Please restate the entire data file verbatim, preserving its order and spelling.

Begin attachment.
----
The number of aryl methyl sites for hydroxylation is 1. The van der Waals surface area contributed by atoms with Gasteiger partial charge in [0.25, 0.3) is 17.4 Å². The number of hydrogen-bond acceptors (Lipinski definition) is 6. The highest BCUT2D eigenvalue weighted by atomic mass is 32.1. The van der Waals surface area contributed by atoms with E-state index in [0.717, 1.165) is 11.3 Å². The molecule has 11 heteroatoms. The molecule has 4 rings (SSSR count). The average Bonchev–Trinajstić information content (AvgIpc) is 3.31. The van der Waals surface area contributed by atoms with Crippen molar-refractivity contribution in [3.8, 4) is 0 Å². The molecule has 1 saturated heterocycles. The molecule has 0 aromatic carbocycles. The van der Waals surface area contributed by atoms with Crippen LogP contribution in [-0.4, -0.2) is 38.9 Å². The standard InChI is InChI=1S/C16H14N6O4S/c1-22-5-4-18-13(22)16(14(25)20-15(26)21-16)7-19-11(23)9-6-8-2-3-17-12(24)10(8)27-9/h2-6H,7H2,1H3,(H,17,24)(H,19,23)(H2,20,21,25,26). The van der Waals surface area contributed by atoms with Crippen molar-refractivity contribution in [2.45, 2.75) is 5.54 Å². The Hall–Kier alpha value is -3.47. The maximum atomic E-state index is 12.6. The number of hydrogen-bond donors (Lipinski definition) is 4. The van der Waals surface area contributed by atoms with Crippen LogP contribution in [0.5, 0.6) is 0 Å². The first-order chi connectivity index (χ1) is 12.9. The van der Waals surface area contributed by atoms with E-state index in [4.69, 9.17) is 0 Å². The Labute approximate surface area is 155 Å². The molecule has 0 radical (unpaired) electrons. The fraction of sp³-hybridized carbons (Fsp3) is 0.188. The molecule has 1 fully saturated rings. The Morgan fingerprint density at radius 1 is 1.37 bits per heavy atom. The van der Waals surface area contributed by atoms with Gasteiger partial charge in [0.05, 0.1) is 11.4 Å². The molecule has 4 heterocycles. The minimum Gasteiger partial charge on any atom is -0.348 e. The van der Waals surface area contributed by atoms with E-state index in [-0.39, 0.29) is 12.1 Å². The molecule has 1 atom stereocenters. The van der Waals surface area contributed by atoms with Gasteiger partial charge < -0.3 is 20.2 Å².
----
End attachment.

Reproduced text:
The number of aryl methyl sites for hydroxylation is 1. The van der Waals surface area contributed by atoms with Gasteiger partial charge in [0.25, 0.3) is 17.4 Å². The number of hydrogen-bond acceptors (Lipinski definition) is 6. The highest BCUT2D eigenvalue weighted by atomic mass is 32.1. The van der Waals surface area contributed by atoms with E-state index in [0.717, 1.165) is 11.3 Å². The molecule has 11 heteroatoms. The molecule has 4 rings (SSSR count). The average Bonchev–Trinajstić information content (AvgIpc) is 3.31. The van der Waals surface area contributed by atoms with Crippen molar-refractivity contribution in [3.8, 4) is 0 Å². The molecule has 1 saturated heterocycles. The molecule has 0 aromatic carbocycles. The van der Waals surface area contributed by atoms with Crippen LogP contribution in [-0.4, -0.2) is 38.9 Å². The standard InChI is InChI=1S/C16H14N6O4S/c1-22-5-4-18-13(22)16(14(25)20-15(26)21-16)7-19-11(23)9-6-8-2-3-17-12(24)10(8)27-9/h2-6H,7H2,1H3,(H,17,24)(H,19,23)(H2,20,21,25,26). The van der Waals surface area contributed by atoms with Crippen molar-refractivity contribution in [2.45, 2.75) is 5.54 Å². The Hall–Kier alpha value is -3.47. The maximum atomic E-state index is 12.6. The number of hydrogen-bond donors (Lipinski definition) is 4. The van der Waals surface area contributed by atoms with Crippen LogP contribution in [0.5, 0.6) is 0 Å². The first-order chi connectivity index (χ1) is 12.9. The van der Waals surface area contributed by atoms with E-state index in [4.69, 9.17) is 0 Å². The Labute approximate surface area is 155 Å². The molecule has 0 radical (unpaired) electrons. The fraction of sp³-hybridized carbons (Fsp3) is 0.188. The molecule has 1 fully saturated rings. The Morgan fingerprint density at radius 1 is 1.37 bits per heavy atom. The van der Waals surface area contributed by atoms with Gasteiger partial charge in [0.05, 0.1) is 11.4 Å². The molecule has 4 heterocycles. The minimum Gasteiger partial charge on any atom is -0.348 e. The van der Waals surface area contributed by atoms with E-state index in [-0.39, 0.29) is 12.1 Å². The molecule has 1 atom stereocenters. The van der Waals surface area contributed by atoms with Gasteiger partial charge < -0.3 is 20.2 Å².